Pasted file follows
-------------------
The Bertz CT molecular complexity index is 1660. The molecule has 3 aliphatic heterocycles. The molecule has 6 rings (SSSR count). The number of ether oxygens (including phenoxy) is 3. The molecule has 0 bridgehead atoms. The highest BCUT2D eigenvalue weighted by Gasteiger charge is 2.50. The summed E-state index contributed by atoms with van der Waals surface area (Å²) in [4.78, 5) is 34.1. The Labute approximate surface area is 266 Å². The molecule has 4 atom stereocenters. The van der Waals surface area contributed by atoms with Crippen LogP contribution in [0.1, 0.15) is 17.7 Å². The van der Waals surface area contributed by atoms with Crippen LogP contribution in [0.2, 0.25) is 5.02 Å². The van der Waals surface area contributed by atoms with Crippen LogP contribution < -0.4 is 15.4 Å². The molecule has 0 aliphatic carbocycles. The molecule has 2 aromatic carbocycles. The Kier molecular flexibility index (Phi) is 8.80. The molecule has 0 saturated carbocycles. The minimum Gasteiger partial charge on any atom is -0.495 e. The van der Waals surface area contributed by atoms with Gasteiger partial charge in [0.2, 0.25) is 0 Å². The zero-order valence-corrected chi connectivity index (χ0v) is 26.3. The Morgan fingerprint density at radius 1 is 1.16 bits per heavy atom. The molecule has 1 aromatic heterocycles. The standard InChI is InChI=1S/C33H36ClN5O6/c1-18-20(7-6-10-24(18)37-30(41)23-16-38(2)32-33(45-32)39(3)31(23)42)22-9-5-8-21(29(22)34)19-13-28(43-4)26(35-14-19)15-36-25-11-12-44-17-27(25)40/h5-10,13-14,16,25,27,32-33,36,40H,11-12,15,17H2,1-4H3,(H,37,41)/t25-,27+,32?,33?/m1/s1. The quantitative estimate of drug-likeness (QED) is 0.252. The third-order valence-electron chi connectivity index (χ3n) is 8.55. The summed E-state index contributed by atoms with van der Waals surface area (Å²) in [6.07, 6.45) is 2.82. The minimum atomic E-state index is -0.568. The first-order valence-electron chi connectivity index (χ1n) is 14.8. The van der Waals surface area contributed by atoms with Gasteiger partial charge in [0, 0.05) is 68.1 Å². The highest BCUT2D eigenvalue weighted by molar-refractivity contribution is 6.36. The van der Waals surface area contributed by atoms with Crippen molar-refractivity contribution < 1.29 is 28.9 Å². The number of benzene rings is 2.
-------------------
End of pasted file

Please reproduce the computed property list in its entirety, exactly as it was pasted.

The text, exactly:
The Bertz CT molecular complexity index is 1660. The molecule has 3 aliphatic heterocycles. The molecule has 6 rings (SSSR count). The number of ether oxygens (including phenoxy) is 3. The molecule has 0 bridgehead atoms. The highest BCUT2D eigenvalue weighted by Gasteiger charge is 2.50. The summed E-state index contributed by atoms with van der Waals surface area (Å²) in [4.78, 5) is 34.1. The Labute approximate surface area is 266 Å². The molecule has 4 atom stereocenters. The van der Waals surface area contributed by atoms with Crippen LogP contribution in [0.1, 0.15) is 17.7 Å². The van der Waals surface area contributed by atoms with Crippen LogP contribution in [0.2, 0.25) is 5.02 Å². The van der Waals surface area contributed by atoms with Crippen LogP contribution < -0.4 is 15.4 Å². The molecule has 0 aliphatic carbocycles. The molecule has 2 aromatic carbocycles. The Kier molecular flexibility index (Phi) is 8.80. The molecule has 0 saturated carbocycles. The minimum Gasteiger partial charge on any atom is -0.495 e. The van der Waals surface area contributed by atoms with Gasteiger partial charge in [0.2, 0.25) is 0 Å². The zero-order valence-corrected chi connectivity index (χ0v) is 26.3. The Morgan fingerprint density at radius 1 is 1.16 bits per heavy atom. The molecule has 1 aromatic heterocycles. The standard InChI is InChI=1S/C33H36ClN5O6/c1-18-20(7-6-10-24(18)37-30(41)23-16-38(2)32-33(45-32)39(3)31(23)42)22-9-5-8-21(29(22)34)19-13-28(43-4)26(35-14-19)15-36-25-11-12-44-17-27(25)40/h5-10,13-14,16,25,27,32-33,36,40H,11-12,15,17H2,1-4H3,(H,37,41)/t25-,27+,32?,33?/m1/s1. The quantitative estimate of drug-likeness (QED) is 0.252. The third-order valence-electron chi connectivity index (χ3n) is 8.55. The summed E-state index contributed by atoms with van der Waals surface area (Å²) in [6.07, 6.45) is 2.82. The minimum atomic E-state index is -0.568. The first-order valence-electron chi connectivity index (χ1n) is 14.8. The van der Waals surface area contributed by atoms with Gasteiger partial charge in [0, 0.05) is 68.1 Å². The highest BCUT2D eigenvalue weighted by molar-refractivity contribution is 6.36. The van der Waals surface area contributed by atoms with Crippen molar-refractivity contribution < 1.29 is 28.9 Å². The number of benzene rings is 2.